For at least the foreseeable future, I intend to have an Apple Inc. iMac computer on my desk at home. The model I’m using, vintage 2009, has a 24-inch display screen that’s just right for my eyes, not to mention many other nice features.
One feature lacking on almost any computer today, desktop or notebook, is “enough” USB ports. If one can “never be too rich or too thin,” as the late Baltimorean Wallis Simpson once said, one also can never have too many USB ports.
Enter the $79 “Space Bar,” a combination pedestal/USB hub for the iMac sold via www.quirky.com, a website offering products developed by entrepreneurs and voted on by Quirky’s customers. If you do enough “influencing” to develop a product online or push its sales, you get a share of the revenue. (In writing about this product, I am not asking for, nor shall I accept, any revenue-sharing.)
The brushed-metal pedestal part - matching the iMac’s look - involves lifting the iMac base ever so slightly, about 2 inches, off a desktop to enable you to store a 1.5-inch-tall keyboard underneath. On the right and left side of the pedestal are two USB ports. Two more are in the rear, along with a power connector and a mini-USB port through which the Quirky connects to the iMac.
The piece is sturdy and attractive. I haven’t yet been able to park my keyboard under the pedestal - there’s too much stuff on my desk - but it is possible and is a very nice option for the fastidious among us. Raising the iMac doesn’t make viewing difficult, so that’s good.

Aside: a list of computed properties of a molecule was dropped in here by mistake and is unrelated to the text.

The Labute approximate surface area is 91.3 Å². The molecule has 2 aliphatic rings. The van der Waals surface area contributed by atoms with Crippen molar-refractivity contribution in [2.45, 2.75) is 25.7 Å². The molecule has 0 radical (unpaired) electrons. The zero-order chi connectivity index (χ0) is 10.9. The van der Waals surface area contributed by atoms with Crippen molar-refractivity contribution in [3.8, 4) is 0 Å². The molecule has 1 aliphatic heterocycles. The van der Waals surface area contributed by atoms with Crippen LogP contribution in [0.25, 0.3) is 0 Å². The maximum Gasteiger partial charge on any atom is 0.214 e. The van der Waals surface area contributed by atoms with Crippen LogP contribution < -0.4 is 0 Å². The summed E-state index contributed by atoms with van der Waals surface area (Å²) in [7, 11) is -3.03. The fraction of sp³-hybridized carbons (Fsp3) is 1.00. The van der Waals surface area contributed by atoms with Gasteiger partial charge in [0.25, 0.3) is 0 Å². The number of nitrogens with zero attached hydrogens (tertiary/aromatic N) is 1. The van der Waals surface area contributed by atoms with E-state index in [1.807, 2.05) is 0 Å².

USB performance is OK, however. I can sync and charge an Apple iPhone via one of the Space Bar’s ports, but not an iPad, though this probably is as much because of the higher power requirements of the iPad as to the Space Bar’s design. Other devices, including a recently attached Belkin memory-card reader (the ‘09 iMacs don’t have the built-in SD card readers later models do) work just fine.
I do wish the mini-USB port had been placed on the opposite side of the Space Bar, closer to the iMac’s USB ports. For now, this stretches the connecting cable just a bit.
Overall, I’m satisfied with my purchase, and I like the idea behind Quirky. But, guys, don’t send me any money. Donate it to the Salvation Army instead, please.
Raising a ruckus
For one of the best $200 purchases you’ll ever make, check out the Soundscience rockus 3D|2.1 speaker system from Antec.
Yes, I know, Antec is better known for computer system components (cases, power supplies and the like) than for speakers, but this product, which I’ve seen for about $150 online at merchants such as Amazon.com, might well blow the doors off of that one.
Whether it’s Mendelsohn’s “Reformation” symphony or “I’ll Fly Away” by the Charlie Daniels Band (and you haven’t lived till you heard that one, I believe) or the signature chords of Lady Antebellum - not to mention online radio stations streamed through iTunes - you will be astonished by the sound, just flat-out astonished. I’m listening to Mendelsohn as I write, and it’s just magical, transporting you to another realm. Ditto, in a far different genre, for the Romanian rockers Kal.
The system comprises a subwoofer, two desktop speakers and a dial-up remote that is not wireless, but powerful. The components are designed for use with a desktop computer, although I might want to try them out with my flat-screen in the family room.
Installation was quick and the directions clear. But no written words could prepare me for a sound that rivals that of components costing twice or three times as much. Sound, obviously, is what you want in speakers, and the Soundscience rockus 3D|2.1 delivers handsomely. The “3D” mode available via the remote produces even deeper sound.
Antec knows it has an uphill road in cracking this market: It’s offering customers who buy via mail order a 60-day refund, details of which can be found at www.antec.com/ rockuschallenge/. If you’re serious about the sound you hear, it’s a challenge worth taking.